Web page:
Hedge funds: In general hedge funds had a dismal year. Obviously actual performance depended greatly on the fund’s specific strategy, however, the HFRX Global Hedge Fund Index was down -3.64% for the year with many “star” managers posting losses in excess of 15% (David Einhorn’s Greenlight Capital and Bill Ackman’s Pershing Square were both down more than 20% in 2015).

2016 Market Outlook

Also it is difficult to write about 2016 without overemphasizing the drop in equities since the beginning of the year. 

In general the uncertainty in the markets reflects several factors, among them the following:

While it is difficult to predict the trajectory of the economy and impossible to foresee international or domestic events, it appears as though the wide majority of economists are forecasting low global economic growth. In fact, on January 19th, 2016 the IMF published its Global Economic Outlook. In it, their economists are forecasting that global economic output will grow by just 3.4% in 2016 and 3.6% in 2017.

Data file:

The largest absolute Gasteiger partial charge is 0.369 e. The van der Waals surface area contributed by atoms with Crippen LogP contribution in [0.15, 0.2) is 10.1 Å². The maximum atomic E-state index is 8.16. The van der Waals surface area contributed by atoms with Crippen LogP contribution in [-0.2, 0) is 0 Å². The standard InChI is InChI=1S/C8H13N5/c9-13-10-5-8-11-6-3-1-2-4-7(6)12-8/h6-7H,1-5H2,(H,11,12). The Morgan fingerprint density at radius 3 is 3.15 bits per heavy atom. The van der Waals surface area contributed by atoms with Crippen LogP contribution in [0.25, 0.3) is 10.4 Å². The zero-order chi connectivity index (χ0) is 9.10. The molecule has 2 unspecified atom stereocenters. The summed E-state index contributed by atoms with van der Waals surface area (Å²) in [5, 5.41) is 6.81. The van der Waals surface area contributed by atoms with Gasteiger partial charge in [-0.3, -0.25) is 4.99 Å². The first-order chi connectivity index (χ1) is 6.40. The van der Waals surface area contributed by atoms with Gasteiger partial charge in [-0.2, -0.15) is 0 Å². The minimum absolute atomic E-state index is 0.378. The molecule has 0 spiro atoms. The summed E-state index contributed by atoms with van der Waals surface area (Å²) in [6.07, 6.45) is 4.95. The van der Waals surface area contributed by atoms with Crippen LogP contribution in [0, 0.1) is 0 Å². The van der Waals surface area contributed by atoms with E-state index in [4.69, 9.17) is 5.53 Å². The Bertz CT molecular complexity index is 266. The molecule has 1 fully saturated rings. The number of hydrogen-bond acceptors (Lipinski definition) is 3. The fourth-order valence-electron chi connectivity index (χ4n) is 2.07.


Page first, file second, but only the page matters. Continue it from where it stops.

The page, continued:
Interest rates in the developed countries should remain low (even if the Federal Reserve increases interest rates four times in the US, as some suggest). Petroleum prices are closer to their lows than their highs, as are the major industrial metals. Lower exchange rates in Brazil, China, Europe and Russia should help to improve their exports (depending on whom you ask).